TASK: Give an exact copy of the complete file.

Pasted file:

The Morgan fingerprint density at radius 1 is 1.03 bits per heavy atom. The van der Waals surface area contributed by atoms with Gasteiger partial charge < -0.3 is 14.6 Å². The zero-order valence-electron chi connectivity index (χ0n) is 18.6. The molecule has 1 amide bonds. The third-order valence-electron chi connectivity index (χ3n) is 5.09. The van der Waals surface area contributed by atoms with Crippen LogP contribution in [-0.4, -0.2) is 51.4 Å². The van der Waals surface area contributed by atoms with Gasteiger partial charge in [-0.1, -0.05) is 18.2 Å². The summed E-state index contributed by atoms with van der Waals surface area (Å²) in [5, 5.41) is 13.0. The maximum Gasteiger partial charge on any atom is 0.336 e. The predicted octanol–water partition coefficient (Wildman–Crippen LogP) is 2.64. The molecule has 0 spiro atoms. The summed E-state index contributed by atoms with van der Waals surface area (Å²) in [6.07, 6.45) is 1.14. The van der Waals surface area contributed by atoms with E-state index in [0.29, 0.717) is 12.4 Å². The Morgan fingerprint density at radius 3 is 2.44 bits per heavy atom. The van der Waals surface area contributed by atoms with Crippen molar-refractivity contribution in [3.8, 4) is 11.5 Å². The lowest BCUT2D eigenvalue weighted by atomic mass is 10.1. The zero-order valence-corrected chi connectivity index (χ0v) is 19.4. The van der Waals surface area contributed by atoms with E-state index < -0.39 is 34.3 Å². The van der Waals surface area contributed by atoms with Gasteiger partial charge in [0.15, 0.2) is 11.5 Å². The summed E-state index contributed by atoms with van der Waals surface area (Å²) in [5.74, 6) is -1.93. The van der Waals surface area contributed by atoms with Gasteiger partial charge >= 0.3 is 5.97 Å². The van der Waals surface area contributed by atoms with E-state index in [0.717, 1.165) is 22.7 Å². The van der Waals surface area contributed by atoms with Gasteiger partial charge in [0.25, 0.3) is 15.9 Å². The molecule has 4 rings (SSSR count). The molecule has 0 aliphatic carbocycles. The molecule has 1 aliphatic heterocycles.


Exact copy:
The Morgan fingerprint density at radius 1 is 1.03 bits per heavy atom. The van der Waals surface area contributed by atoms with Gasteiger partial charge < -0.3 is 14.6 Å². The zero-order valence-electron chi connectivity index (χ0n) is 18.6. The molecule has 1 amide bonds. The third-order valence-electron chi connectivity index (χ3n) is 5.09. The van der Waals surface area contributed by atoms with Crippen LogP contribution in [-0.4, -0.2) is 51.4 Å². The van der Waals surface area contributed by atoms with Gasteiger partial charge in [-0.1, -0.05) is 18.2 Å². The summed E-state index contributed by atoms with van der Waals surface area (Å²) in [5, 5.41) is 13.0. The maximum Gasteiger partial charge on any atom is 0.336 e. The predicted octanol–water partition coefficient (Wildman–Crippen LogP) is 2.64. The molecule has 0 spiro atoms. The summed E-state index contributed by atoms with van der Waals surface area (Å²) in [6.07, 6.45) is 1.14. The van der Waals surface area contributed by atoms with E-state index in [0.29, 0.717) is 12.4 Å². The Morgan fingerprint density at radius 3 is 2.44 bits per heavy atom. The van der Waals surface area contributed by atoms with Crippen molar-refractivity contribution in [3.8, 4) is 11.5 Å². The lowest BCUT2D eigenvalue weighted by atomic mass is 10.1. The zero-order valence-corrected chi connectivity index (χ0v) is 19.4. The van der Waals surface area contributed by atoms with E-state index < -0.39 is 34.3 Å². The van der Waals surface area contributed by atoms with Gasteiger partial charge in [0.15, 0.2) is 11.5 Å². The summed E-state index contributed by atoms with van der Waals surface area (Å²) in [5.74, 6) is -1.93. The van der Waals surface area contributed by atoms with Gasteiger partial charge >= 0.3 is 5.97 Å². The van der Waals surface area contributed by atoms with E-state index in [0.717, 1.165) is 22.7 Å². The van der Waals surface area contributed by atoms with Gasteiger partial charge in [0.25, 0.3) is 15.9 Å². The molecule has 4 rings (SSSR count). The molecule has 0 aliphatic carbocycles. The molecule has 1 aliphatic heterocycles.